The Rittenhouse Review

A Philadelphia Journal of Politics, Finance, Ethics, and Culture

Monday, September 30, 2002  

Who Could Ever Replace Patsy Mink?

We note with sadness the passing of Rep. Patsy Mink (D-Hawaii), age 74, on Saturday, Sept. 28, of viral pneumonia arising from a case of the chicken pox.

A member of the House of Representatives for 24 years, Rep. Mink, known to her crudest opponents as “Patsy Pink” because of her determined liberalism, had just recently won the Democratic primary -- again -- in preparation for running for another term in the House of Representatives in November.

Rep. Mink’s unfortunate demise has important implications for the upcoming elections: She died two days after the deadline that would have had her name taken off the November ballot. As a result, when Hawaii voters go to the polls on Nov. 5, Rep. Mink’s name will be on the ballot, in opposition to Republican Bob McDermott, a state legislator.

“If she is reelected posthumously, the seat will be declared vacant and a special election will be held to choose a successor,” according to Ron Staten of the Associated Press. Given the predominance of Democrats over Republicans in the great -- very great -- state of Hawaii, a seat for the party of reason would be virtually assured.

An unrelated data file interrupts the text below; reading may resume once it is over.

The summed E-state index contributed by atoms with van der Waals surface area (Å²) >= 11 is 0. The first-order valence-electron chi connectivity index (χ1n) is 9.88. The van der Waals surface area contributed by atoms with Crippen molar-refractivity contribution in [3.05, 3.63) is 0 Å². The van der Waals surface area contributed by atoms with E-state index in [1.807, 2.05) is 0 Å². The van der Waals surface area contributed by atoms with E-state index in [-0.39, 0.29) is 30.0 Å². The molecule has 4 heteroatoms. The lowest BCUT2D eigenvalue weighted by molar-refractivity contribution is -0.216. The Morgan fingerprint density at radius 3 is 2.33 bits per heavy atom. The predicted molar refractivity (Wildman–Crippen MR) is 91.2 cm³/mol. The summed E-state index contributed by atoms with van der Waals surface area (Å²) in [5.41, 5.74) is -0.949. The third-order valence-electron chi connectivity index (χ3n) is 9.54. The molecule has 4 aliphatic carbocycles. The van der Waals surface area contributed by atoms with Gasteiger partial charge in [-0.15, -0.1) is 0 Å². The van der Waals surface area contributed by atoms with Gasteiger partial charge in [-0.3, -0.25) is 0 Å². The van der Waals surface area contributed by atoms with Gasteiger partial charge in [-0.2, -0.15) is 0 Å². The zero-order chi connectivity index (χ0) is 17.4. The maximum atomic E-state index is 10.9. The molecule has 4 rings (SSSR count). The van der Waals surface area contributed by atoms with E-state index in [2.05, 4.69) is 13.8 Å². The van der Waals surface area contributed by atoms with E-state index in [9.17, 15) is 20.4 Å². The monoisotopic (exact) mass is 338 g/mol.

Just as the very dead Gov. Mel Carnahan (D-Mo.) defeated the loathsome and apparently alive John Ashcroft -- who is now, astonishingly, the attorney general of the U.S. -- in the Missouri Senate race in 2000, leading his wife, Jean Carnahan, to take the seat in contention, something quite similar, though most likely less unusual, could happen in Hawaii.

The message to Hawaiians: Vote for the dead candidate.

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